Internet of things
Imagine a future scenario in which an AI-powered, autonomous RCV diverts to collect recyclable plastic from a smart waste container that has signalled it is full. It then takes that material to a nearby reprocessing facility seeking a particular grade of material feedstock at that precise moment – all without a human operative involved.
The internet of things (IoT) is the concept of a vast array of devices, sensors and everyday objects connected via the internet. It has the potential to reshape the way many organisations and sectors operate by providing dynamic, real-time connectivity and data exchanges between devices, enabling more efficient – and even automated – operations and decision-making.
In the resources and waste sector, the IoT’s potential could be applied in processes where real-time data can optimise operations, reducing waste, improving recycling quality, and cutting operations costs through more streamlined collections, while improving collection services for residents and businesses.
The IoT is already employed in vehicles, via telematics technology, to plan collection routes, but enhancements – such as sensors in bins – could provide additional information on volume levels or materials that could be updated to optimise collection routes.
With the resources and waste sector facing increasingly complex requirements as we move towards a circular model, smart technology to track, monitor and manage materials collection and processing demands more information and data integration
For example, prioritising full bins and minimising stoppage points for empty bins, where collection is unnecessary, or flagging up urgent waste issues that need a fast response. For commercial collections, additional information could be delivered on factors such as weight and composition of waste.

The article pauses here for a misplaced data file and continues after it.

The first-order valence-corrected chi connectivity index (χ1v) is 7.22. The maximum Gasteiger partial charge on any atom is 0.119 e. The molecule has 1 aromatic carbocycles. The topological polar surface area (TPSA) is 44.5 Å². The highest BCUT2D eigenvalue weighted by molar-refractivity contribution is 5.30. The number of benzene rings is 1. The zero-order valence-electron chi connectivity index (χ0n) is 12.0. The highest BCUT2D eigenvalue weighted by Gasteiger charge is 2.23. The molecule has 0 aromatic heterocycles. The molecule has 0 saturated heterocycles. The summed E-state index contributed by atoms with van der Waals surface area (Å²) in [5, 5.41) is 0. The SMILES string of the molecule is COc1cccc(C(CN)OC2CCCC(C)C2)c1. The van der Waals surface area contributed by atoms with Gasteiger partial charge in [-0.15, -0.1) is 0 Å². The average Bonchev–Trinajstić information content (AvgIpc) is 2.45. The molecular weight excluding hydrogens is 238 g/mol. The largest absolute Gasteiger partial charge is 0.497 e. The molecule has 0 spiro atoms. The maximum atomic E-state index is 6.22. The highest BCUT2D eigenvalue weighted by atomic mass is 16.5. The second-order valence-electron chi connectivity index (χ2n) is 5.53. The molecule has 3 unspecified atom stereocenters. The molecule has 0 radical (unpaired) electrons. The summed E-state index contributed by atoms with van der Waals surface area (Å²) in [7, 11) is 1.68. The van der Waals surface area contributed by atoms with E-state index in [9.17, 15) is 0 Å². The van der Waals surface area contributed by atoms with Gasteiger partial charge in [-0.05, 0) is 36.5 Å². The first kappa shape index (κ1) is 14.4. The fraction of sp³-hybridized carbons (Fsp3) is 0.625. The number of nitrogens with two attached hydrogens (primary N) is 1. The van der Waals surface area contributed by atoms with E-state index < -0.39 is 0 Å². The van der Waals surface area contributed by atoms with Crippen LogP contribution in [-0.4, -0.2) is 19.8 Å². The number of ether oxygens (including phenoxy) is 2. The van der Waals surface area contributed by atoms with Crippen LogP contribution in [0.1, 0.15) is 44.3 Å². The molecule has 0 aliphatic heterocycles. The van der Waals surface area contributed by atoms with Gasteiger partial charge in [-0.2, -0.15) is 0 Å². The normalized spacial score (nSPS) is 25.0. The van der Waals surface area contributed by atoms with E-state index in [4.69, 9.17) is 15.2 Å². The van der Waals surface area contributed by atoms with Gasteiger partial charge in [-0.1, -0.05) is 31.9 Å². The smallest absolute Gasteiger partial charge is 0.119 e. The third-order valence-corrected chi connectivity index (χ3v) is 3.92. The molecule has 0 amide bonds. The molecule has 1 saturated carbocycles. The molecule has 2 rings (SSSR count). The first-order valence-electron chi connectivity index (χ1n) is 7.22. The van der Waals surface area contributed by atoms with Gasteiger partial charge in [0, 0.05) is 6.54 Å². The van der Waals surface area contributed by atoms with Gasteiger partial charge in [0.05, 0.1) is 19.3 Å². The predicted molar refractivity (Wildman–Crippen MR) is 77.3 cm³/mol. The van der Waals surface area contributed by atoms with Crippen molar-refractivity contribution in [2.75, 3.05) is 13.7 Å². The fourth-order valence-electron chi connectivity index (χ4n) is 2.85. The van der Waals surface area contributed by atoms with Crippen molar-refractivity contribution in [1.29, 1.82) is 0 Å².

IoT technology, such as radio-frequency identification on bins, allows operators to keep track of assets, while the integration of IoT devices and sensors into automated or AI-powered systems and processes can enable more efficient flows of waste, and enhance separation and recycling.
One such consumer-facing example is the Bin-E smart bin, an IoT-enabled device that’s designed to collect waste in an office or public space. It uses AI-recognition technology to sort and compress materials, with fill-level control and data processing, and can connect, via the internet, with a waste organisation to optimise collection.
With the resources and waste sector facing increasingly complex requirements as we move towards a circular model, smart technology to track, monitor and manage materials collection and processing demands more information and data integration. IoT connectivity has the potential to create a wider network of smart devices, vehicles, applications, processes and facilities, to help deliver a more joined-up, end-to-end process for tracking, monitoring verifying and recycling materials.
This feature first appeared in the May / June issue of Circular magazine.